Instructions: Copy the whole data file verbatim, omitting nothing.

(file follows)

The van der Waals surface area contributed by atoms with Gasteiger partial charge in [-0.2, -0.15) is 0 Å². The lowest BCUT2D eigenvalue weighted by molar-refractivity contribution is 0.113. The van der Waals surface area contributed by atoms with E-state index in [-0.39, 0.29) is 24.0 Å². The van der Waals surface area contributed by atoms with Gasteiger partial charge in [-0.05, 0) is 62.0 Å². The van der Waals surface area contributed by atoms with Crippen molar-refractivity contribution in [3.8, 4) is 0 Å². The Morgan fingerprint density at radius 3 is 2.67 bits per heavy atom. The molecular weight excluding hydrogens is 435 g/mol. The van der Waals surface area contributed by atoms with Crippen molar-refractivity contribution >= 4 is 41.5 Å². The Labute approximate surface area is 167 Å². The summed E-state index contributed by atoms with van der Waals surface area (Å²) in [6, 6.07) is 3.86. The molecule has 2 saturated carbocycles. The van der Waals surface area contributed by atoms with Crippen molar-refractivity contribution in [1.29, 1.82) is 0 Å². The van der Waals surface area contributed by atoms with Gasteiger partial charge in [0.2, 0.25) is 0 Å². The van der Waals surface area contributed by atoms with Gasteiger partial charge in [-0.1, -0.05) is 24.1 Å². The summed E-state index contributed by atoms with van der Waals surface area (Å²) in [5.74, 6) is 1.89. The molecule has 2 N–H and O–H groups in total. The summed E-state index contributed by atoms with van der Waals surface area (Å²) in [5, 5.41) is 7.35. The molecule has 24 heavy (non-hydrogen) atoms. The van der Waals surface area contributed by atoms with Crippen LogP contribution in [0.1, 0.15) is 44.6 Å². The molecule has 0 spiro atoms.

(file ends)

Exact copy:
The van der Waals surface area contributed by atoms with Gasteiger partial charge in [-0.2, -0.15) is 0 Å². The lowest BCUT2D eigenvalue weighted by molar-refractivity contribution is 0.113. The van der Waals surface area contributed by atoms with E-state index in [-0.39, 0.29) is 24.0 Å². The van der Waals surface area contributed by atoms with Gasteiger partial charge in [-0.05, 0) is 62.0 Å². The van der Waals surface area contributed by atoms with Crippen molar-refractivity contribution in [3.8, 4) is 0 Å². The Morgan fingerprint density at radius 3 is 2.67 bits per heavy atom. The molecular weight excluding hydrogens is 435 g/mol. The van der Waals surface area contributed by atoms with Crippen molar-refractivity contribution >= 4 is 41.5 Å². The Labute approximate surface area is 167 Å². The summed E-state index contributed by atoms with van der Waals surface area (Å²) in [6, 6.07) is 3.86. The molecule has 2 saturated carbocycles. The van der Waals surface area contributed by atoms with Crippen molar-refractivity contribution in [1.29, 1.82) is 0 Å². The van der Waals surface area contributed by atoms with Gasteiger partial charge in [0.2, 0.25) is 0 Å². The van der Waals surface area contributed by atoms with Gasteiger partial charge in [-0.1, -0.05) is 24.1 Å². The summed E-state index contributed by atoms with van der Waals surface area (Å²) in [5.74, 6) is 1.89. The molecule has 2 N–H and O–H groups in total. The summed E-state index contributed by atoms with van der Waals surface area (Å²) in [5, 5.41) is 7.35. The molecule has 24 heavy (non-hydrogen) atoms. The van der Waals surface area contributed by atoms with Crippen LogP contribution in [0.1, 0.15) is 44.6 Å². The molecule has 0 spiro atoms.